Will Kerameus’ education reform make the cut?

Will Kerameus’ education reform make the cut?

Just three in a succession of education ministers since the restoration of democracy managed to carry out reforms that touched the essence of the contradictions prevailing in Greek society. All three also happen to be women. The first two – Marietta Giannakou and Anna Diamantopoulou – were rewarded for their efforts by being voted out of Parliament when the next election rolled around.

Despite the fate of her predecessors, incumbent Niki Kerameus has also taken the plunge with a reform package that strikes at the heart of two cultures that divide us: that of progress and healthy competition in the framework of the European Union, and that of conservatism, insularity and hostility toward excellence.

Clientelism is a phenomenon that has been rife since the establishment of the modern Greek state. Cronyist appointments to the civil service and state-run companies gave birth to monsters that we are now trying to hold at bay – lest they gobble us up – with cushy voluntary redundancy programs that are being paid for by taxpayers. The situation is even worse in the education sector.

An imperfect system introduced after World War II that gave all the power to professors became even more rotten during the 1967-74 military dictatorship. Then, in 1982, along came the “charismatic” Socialist prime minister Andreas Papandreou, granting junior academics tenure – even those who were unqualified – and entrenching political parties deep in the university system.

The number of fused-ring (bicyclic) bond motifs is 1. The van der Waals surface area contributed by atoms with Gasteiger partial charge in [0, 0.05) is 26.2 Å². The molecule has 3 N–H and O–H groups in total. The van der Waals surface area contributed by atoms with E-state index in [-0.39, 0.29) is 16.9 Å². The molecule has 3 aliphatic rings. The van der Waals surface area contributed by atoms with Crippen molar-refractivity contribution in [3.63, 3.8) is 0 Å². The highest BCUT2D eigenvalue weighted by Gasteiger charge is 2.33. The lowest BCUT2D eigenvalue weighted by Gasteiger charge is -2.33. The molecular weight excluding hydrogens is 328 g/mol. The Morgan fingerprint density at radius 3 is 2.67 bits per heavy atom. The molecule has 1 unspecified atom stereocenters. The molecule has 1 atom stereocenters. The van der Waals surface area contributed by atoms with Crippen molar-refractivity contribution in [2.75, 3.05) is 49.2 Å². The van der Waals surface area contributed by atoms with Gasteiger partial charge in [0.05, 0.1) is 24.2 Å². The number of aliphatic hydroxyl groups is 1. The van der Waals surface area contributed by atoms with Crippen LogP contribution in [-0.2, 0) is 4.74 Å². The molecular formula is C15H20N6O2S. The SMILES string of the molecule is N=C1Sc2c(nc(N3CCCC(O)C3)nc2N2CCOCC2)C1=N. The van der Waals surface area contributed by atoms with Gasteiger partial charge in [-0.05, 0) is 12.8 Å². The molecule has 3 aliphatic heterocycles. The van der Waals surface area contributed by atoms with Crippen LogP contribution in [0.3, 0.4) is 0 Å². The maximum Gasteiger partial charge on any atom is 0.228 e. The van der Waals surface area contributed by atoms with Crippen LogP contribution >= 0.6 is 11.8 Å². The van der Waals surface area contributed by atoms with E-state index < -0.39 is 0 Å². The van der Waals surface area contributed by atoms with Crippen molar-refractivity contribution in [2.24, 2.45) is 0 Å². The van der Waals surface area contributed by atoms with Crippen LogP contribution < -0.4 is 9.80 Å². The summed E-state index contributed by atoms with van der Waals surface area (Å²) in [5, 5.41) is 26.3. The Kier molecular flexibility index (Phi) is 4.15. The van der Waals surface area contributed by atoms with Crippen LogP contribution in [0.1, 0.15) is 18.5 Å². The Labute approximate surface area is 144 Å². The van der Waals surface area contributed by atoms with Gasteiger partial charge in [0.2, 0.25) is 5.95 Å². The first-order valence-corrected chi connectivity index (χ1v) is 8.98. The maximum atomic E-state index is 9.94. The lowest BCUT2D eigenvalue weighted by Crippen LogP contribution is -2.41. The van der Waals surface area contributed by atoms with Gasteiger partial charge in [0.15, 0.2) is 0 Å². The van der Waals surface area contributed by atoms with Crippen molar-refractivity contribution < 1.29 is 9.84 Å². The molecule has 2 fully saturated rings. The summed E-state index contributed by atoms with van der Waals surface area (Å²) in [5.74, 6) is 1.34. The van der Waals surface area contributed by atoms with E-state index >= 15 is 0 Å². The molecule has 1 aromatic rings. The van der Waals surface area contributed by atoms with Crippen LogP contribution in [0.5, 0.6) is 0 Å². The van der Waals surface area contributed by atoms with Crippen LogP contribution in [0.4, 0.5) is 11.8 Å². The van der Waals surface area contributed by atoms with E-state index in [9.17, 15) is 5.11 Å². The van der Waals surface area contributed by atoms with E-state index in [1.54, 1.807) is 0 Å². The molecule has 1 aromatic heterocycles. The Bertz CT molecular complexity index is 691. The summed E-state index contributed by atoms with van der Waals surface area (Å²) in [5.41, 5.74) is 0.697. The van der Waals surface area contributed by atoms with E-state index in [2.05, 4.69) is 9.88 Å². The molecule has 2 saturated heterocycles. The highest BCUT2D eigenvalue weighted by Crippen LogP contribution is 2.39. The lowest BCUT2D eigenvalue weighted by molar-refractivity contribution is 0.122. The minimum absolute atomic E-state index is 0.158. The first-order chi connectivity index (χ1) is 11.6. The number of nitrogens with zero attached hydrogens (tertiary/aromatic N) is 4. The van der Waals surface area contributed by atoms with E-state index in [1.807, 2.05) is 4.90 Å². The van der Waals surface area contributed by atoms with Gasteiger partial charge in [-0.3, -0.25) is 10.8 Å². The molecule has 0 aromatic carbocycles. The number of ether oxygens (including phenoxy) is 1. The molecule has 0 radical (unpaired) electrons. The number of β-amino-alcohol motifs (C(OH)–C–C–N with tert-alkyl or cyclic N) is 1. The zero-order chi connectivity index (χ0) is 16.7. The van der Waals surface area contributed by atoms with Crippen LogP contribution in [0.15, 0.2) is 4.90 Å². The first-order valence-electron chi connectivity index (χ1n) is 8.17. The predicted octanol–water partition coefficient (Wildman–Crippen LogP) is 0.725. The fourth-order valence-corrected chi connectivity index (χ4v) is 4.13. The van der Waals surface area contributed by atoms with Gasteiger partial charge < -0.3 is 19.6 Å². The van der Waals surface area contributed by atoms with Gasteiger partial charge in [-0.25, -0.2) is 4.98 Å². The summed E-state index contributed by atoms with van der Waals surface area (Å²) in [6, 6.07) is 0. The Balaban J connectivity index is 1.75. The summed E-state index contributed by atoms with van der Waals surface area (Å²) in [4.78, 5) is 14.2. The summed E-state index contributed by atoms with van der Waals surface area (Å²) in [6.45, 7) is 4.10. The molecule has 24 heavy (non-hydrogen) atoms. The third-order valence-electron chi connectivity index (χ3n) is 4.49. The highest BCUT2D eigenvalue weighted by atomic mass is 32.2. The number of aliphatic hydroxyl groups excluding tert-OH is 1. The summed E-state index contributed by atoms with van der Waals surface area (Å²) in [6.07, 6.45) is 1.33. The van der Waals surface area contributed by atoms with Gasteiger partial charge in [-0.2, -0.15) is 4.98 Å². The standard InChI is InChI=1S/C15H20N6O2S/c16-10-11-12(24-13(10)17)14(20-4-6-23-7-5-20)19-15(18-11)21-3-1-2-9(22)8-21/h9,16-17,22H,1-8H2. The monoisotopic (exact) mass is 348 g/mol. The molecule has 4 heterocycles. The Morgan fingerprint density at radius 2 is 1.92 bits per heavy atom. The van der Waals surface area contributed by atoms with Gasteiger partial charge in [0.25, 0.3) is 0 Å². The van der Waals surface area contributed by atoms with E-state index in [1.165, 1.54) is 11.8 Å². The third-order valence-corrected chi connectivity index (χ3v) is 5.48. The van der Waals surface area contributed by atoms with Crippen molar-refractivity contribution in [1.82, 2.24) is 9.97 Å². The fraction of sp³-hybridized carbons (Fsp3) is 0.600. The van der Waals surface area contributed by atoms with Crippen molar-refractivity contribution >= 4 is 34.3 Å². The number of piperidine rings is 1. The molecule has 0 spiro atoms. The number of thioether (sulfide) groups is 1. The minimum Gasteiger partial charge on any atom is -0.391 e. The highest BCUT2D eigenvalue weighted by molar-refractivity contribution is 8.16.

In August 2011, leftist SYRIZA leader Alexis Tsipras ranted in Parliament about university departments operating in most parts of the country with no other purpose than to pander to clientelist relationships. He called them “schools of nothing.” Today, Kerameus is trying to shut down these schools of nothing, only to be accused by the opposition leader of pandering to the private education sector.

However, the greatest threat to Kerameus’ reform program is not Tsipras’ change of heart nor the chest-thumping tactics of a few fringe groups. The changes she seeks to make are an affront to much more deeply established vested interests and mentalities. And those interests will not go down without a fight just because the reforms were passed into law, just as they did not give up in the face of the Diamantopoulou reform.

When the schools of nothing start closing down, who’s to say that lawmakers with the ruling conservative New Democracy party who are elected in these regions – who rely on the support of businesses that rely on the business from students – will not react as well?

These lawmakers will find allies in the rectors facing the threat that they will lose their iron grip on all the power, and in the conservative part of SYRIZA that will be deprived of a traditional pool of support – which turns out to be the most reactionary part of society.

The Giannakou and Diamantopoulou laws were eventually defeated by conservatism. Will the Kerameus law make it?

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